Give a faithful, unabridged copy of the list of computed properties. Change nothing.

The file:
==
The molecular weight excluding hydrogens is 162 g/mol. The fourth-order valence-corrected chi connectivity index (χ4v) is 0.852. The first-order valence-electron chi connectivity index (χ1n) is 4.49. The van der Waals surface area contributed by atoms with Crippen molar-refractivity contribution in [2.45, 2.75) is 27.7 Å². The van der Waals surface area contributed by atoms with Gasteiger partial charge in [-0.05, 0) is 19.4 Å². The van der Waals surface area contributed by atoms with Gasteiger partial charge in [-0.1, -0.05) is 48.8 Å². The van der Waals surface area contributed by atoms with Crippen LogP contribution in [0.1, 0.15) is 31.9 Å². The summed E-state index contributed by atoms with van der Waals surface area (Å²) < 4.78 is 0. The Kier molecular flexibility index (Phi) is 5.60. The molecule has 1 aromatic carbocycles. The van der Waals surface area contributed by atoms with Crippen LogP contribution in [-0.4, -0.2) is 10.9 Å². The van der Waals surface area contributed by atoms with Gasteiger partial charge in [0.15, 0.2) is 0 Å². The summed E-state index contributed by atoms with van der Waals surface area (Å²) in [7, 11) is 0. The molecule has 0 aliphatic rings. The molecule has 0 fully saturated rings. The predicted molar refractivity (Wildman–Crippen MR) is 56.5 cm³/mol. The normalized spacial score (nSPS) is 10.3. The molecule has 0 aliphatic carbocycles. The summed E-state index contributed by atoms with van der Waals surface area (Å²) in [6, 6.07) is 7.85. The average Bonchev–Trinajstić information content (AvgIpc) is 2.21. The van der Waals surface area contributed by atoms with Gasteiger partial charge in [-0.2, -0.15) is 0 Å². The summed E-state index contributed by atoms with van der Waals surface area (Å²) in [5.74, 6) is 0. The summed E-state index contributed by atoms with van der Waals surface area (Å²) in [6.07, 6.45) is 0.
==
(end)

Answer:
The molecular weight excluding hydrogens is 162 g/mol. The fourth-order valence-corrected chi connectivity index (χ4v) is 0.852. The first-order valence-electron chi connectivity index (χ1n) is 4.49. The van der Waals surface area contributed by atoms with Crippen molar-refractivity contribution in [2.45, 2.75) is 27.7 Å². The van der Waals surface area contributed by atoms with Gasteiger partial charge in [-0.05, 0) is 19.4 Å². The van der Waals surface area contributed by atoms with Gasteiger partial charge in [-0.1, -0.05) is 48.8 Å². The van der Waals surface area contributed by atoms with Crippen LogP contribution in [0.1, 0.15) is 31.9 Å². The summed E-state index contributed by atoms with van der Waals surface area (Å²) < 4.78 is 0. The Kier molecular flexibility index (Phi) is 5.60. The molecule has 1 aromatic carbocycles. The van der Waals surface area contributed by atoms with Crippen LogP contribution in [-0.4, -0.2) is 10.9 Å². The van der Waals surface area contributed by atoms with Gasteiger partial charge in [0.15, 0.2) is 0 Å². The summed E-state index contributed by atoms with van der Waals surface area (Å²) in [7, 11) is 0. The molecule has 0 aliphatic rings. The molecule has 0 fully saturated rings. The predicted molar refractivity (Wildman–Crippen MR) is 56.5 cm³/mol. The normalized spacial score (nSPS) is 10.3. The molecule has 0 aliphatic carbocycles. The summed E-state index contributed by atoms with van der Waals surface area (Å²) in [6, 6.07) is 7.85. The average Bonchev–Trinajstić information content (AvgIpc) is 2.21. The van der Waals surface area contributed by atoms with Gasteiger partial charge in [-0.2, -0.15) is 0 Å². The summed E-state index contributed by atoms with van der Waals surface area (Å²) in [5.74, 6) is 0. The summed E-state index contributed by atoms with van der Waals surface area (Å²) in [6.07, 6.45) is 0.